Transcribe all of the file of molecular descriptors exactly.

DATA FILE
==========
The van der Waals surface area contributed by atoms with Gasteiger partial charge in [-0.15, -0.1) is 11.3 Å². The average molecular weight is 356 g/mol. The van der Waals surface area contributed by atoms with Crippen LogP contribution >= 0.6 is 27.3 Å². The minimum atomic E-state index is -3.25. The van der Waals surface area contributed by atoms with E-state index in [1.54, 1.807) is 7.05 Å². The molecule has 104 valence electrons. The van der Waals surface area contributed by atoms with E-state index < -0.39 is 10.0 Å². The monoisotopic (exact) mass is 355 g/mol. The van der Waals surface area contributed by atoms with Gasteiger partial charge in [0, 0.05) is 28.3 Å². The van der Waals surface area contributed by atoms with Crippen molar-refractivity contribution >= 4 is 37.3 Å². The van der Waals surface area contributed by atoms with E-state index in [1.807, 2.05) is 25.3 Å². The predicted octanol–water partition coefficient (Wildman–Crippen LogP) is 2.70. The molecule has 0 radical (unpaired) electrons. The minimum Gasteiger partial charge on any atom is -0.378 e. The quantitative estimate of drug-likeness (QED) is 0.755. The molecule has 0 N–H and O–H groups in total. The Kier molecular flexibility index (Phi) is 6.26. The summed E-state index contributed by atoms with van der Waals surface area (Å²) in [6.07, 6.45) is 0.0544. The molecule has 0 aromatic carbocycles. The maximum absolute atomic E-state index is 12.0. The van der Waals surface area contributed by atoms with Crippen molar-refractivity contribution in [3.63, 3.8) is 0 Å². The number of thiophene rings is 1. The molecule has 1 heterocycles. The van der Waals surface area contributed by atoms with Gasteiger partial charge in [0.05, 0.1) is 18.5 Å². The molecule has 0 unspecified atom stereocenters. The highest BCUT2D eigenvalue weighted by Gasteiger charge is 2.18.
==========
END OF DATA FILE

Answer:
The van der Waals surface area contributed by atoms with Gasteiger partial charge in [-0.15, -0.1) is 11.3 Å². The average molecular weight is 356 g/mol. The van der Waals surface area contributed by atoms with Crippen LogP contribution >= 0.6 is 27.3 Å². The minimum atomic E-state index is -3.25. The van der Waals surface area contributed by atoms with E-state index in [1.54, 1.807) is 7.05 Å². The molecule has 104 valence electrons. The van der Waals surface area contributed by atoms with E-state index < -0.39 is 10.0 Å². The monoisotopic (exact) mass is 355 g/mol. The van der Waals surface area contributed by atoms with Gasteiger partial charge in [0, 0.05) is 28.3 Å². The van der Waals surface area contributed by atoms with Crippen molar-refractivity contribution >= 4 is 37.3 Å². The van der Waals surface area contributed by atoms with E-state index in [1.807, 2.05) is 25.3 Å². The predicted octanol–water partition coefficient (Wildman–Crippen LogP) is 2.70. The molecule has 0 radical (unpaired) electrons. The minimum Gasteiger partial charge on any atom is -0.378 e. The quantitative estimate of drug-likeness (QED) is 0.755. The molecule has 0 N–H and O–H groups in total. The Kier molecular flexibility index (Phi) is 6.26. The summed E-state index contributed by atoms with van der Waals surface area (Å²) in [6.07, 6.45) is 0.0544. The molecule has 0 aromatic carbocycles. The maximum absolute atomic E-state index is 12.0. The van der Waals surface area contributed by atoms with Crippen molar-refractivity contribution in [3.63, 3.8) is 0 Å². The number of thiophene rings is 1. The molecule has 1 heterocycles. The van der Waals surface area contributed by atoms with Gasteiger partial charge in [0.05, 0.1) is 18.5 Å². The molecule has 0 unspecified atom stereocenters. The highest BCUT2D eigenvalue weighted by Gasteiger charge is 2.18.